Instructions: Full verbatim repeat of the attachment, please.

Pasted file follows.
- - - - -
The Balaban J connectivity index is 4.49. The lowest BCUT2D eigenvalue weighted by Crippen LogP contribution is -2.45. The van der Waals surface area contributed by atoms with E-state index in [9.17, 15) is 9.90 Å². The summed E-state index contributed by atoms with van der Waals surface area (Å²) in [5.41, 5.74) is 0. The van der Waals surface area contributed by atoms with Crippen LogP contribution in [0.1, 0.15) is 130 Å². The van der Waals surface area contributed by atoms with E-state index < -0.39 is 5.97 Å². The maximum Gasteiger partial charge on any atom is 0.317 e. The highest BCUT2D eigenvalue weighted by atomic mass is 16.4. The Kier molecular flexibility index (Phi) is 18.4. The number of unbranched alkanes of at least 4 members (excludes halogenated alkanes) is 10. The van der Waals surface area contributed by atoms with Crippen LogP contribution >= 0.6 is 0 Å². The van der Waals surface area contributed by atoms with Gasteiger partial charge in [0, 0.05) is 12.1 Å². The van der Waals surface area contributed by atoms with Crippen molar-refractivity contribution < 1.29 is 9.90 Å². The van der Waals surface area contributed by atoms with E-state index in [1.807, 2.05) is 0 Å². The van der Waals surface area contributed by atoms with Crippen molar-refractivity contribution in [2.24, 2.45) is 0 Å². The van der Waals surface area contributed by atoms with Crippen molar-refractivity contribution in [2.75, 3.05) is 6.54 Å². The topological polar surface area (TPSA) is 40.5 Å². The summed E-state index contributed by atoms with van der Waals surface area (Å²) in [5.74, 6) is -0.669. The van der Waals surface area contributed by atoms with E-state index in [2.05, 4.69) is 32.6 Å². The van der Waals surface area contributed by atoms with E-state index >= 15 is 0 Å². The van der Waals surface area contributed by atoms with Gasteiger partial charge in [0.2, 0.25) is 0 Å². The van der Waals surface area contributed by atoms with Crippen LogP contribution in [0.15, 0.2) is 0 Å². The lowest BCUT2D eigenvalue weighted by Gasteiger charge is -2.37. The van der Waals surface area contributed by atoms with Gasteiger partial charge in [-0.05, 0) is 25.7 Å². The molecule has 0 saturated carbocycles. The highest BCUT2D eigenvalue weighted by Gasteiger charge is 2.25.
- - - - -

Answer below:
The Balaban J connectivity index is 4.49. The lowest BCUT2D eigenvalue weighted by Crippen LogP contribution is -2.45. The van der Waals surface area contributed by atoms with E-state index in [9.17, 15) is 9.90 Å². The summed E-state index contributed by atoms with van der Waals surface area (Å²) in [5.41, 5.74) is 0. The van der Waals surface area contributed by atoms with Crippen LogP contribution in [0.1, 0.15) is 130 Å². The van der Waals surface area contributed by atoms with E-state index < -0.39 is 5.97 Å². The maximum Gasteiger partial charge on any atom is 0.317 e. The highest BCUT2D eigenvalue weighted by atomic mass is 16.4. The Kier molecular flexibility index (Phi) is 18.4. The number of unbranched alkanes of at least 4 members (excludes halogenated alkanes) is 10. The van der Waals surface area contributed by atoms with Crippen LogP contribution >= 0.6 is 0 Å². The van der Waals surface area contributed by atoms with Gasteiger partial charge in [0, 0.05) is 12.1 Å². The van der Waals surface area contributed by atoms with Crippen molar-refractivity contribution < 1.29 is 9.90 Å². The van der Waals surface area contributed by atoms with E-state index in [1.807, 2.05) is 0 Å². The van der Waals surface area contributed by atoms with Crippen molar-refractivity contribution in [2.24, 2.45) is 0 Å². The van der Waals surface area contributed by atoms with Crippen molar-refractivity contribution in [2.75, 3.05) is 6.54 Å². The topological polar surface area (TPSA) is 40.5 Å². The summed E-state index contributed by atoms with van der Waals surface area (Å²) in [5.74, 6) is -0.669. The van der Waals surface area contributed by atoms with E-state index in [2.05, 4.69) is 32.6 Å². The van der Waals surface area contributed by atoms with E-state index >= 15 is 0 Å². The van der Waals surface area contributed by atoms with Gasteiger partial charge in [0.2, 0.25) is 0 Å². The van der Waals surface area contributed by atoms with Crippen LogP contribution in [0.15, 0.2) is 0 Å². The lowest BCUT2D eigenvalue weighted by Gasteiger charge is -2.37. The van der Waals surface area contributed by atoms with Gasteiger partial charge in [-0.05, 0) is 25.7 Å². The molecule has 0 saturated carbocycles. The highest BCUT2D eigenvalue weighted by Gasteiger charge is 2.25.